Alphonse Loubat

From Wikipedia, the free encyclopedia
Alphonse Loubat

Alphonse Loubat (15 June 1799 – 10 September 1866) was a French inventor who developed improvements in tram and rail equipment, and helped develop tram lines in New York City and Paris.

Loubat was born in Sainte-Livrade-sur-Lot. He went to New York City in 1827 where he helped develop that city's first tramway in 1832. He returned to France and in 1852 developed the grooved rail, which greatly facilitated street railways and tramlines.[1] Besides he planted wine in Brooklin and wrote on wine.[2]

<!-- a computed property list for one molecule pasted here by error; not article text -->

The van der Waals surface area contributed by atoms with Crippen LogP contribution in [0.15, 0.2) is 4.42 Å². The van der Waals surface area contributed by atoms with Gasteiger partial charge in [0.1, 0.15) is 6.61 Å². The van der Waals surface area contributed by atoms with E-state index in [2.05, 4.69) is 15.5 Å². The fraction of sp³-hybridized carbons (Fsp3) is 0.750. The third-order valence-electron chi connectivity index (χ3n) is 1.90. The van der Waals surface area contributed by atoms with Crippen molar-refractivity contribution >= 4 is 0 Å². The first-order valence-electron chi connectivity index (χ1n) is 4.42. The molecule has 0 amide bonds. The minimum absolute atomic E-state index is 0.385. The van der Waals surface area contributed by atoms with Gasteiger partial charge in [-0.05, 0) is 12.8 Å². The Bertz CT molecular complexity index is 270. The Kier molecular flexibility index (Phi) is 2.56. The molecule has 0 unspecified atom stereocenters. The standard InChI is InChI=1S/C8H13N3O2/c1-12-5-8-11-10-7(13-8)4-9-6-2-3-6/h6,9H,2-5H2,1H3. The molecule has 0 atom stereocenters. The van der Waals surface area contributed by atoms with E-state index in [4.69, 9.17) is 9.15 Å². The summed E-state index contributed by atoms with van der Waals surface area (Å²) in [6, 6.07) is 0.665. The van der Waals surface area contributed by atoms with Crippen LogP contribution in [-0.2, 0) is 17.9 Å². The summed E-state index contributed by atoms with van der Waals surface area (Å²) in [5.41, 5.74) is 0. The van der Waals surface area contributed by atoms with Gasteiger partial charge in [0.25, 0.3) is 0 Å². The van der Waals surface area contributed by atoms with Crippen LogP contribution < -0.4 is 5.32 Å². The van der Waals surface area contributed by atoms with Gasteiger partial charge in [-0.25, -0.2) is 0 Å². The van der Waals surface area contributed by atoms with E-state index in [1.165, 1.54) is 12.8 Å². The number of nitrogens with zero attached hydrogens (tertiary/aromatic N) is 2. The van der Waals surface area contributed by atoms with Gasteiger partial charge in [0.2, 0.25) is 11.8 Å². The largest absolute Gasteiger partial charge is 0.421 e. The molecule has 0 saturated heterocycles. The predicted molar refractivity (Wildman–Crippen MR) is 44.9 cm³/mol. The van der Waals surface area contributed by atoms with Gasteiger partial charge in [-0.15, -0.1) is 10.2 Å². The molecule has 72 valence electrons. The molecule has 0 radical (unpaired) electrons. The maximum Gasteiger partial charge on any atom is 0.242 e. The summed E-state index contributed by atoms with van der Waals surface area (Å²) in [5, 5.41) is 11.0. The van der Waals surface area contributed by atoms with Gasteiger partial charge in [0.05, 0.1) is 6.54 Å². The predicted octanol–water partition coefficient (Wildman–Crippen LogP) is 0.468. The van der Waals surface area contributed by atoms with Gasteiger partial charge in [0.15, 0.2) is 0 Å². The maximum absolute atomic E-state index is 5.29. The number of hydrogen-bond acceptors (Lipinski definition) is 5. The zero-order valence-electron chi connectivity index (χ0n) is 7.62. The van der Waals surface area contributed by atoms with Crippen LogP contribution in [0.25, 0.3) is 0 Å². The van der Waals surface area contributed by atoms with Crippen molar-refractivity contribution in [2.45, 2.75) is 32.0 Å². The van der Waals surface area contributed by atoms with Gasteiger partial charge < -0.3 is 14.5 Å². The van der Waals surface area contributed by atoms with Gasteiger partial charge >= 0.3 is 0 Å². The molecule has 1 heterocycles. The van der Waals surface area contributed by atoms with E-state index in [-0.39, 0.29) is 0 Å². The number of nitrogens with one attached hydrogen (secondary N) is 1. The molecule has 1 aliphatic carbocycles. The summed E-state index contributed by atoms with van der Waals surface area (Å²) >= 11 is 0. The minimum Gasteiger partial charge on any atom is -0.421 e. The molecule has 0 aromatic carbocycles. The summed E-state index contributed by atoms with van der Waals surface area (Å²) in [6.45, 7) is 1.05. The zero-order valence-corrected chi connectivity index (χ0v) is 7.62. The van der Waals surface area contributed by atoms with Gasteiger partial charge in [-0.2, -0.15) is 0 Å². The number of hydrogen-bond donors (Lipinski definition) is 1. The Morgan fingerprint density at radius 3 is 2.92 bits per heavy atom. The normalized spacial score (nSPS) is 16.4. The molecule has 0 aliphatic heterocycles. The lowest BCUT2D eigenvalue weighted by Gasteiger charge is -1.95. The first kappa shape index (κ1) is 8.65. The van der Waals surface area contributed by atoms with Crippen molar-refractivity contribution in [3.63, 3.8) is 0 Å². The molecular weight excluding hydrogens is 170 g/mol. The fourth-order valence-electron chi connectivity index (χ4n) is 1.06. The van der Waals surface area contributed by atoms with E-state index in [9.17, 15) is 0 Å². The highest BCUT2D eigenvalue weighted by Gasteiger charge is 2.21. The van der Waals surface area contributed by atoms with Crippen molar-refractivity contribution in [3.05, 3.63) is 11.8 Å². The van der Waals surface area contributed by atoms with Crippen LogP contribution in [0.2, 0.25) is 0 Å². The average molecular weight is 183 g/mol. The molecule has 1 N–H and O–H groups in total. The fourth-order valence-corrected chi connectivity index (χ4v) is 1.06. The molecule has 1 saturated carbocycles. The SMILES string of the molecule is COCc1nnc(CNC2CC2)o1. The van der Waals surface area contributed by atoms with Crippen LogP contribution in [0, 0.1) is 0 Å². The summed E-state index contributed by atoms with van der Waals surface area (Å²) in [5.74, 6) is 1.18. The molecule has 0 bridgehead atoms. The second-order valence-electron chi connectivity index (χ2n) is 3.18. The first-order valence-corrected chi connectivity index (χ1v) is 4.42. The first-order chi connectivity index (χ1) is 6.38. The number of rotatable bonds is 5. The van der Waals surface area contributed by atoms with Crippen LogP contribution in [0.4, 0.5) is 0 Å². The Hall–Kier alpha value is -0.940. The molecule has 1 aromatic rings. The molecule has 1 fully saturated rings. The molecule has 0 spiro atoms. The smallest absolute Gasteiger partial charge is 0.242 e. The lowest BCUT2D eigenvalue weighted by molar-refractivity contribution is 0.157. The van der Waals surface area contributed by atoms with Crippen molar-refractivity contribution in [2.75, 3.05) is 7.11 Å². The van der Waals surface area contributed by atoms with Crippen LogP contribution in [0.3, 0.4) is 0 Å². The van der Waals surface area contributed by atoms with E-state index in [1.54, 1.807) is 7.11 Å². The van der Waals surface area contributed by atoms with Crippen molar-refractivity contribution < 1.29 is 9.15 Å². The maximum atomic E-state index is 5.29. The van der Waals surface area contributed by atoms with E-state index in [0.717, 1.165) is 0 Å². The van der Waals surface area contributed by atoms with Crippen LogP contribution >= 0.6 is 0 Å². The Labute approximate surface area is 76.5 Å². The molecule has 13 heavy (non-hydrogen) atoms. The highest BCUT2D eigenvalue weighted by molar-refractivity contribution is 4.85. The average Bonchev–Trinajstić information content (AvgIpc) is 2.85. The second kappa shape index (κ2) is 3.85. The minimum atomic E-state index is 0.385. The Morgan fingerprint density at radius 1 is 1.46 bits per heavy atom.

He died in Ville-d'Avray. Joseph Florimond Loubat was his son.


  1. ^ James E. Vance (1990). Capturing the Horizon: The Historical Geography of Transportation Since the Sixteenth Century. Johns Hopkins University Press. p. 359. ISBN 978-0-8018-4012-8.
  2. ^ Loubat, Alphonse: The American Vine Dresser's Guide. New York: D. Appleton & Co, 1827, reprinted in 1872.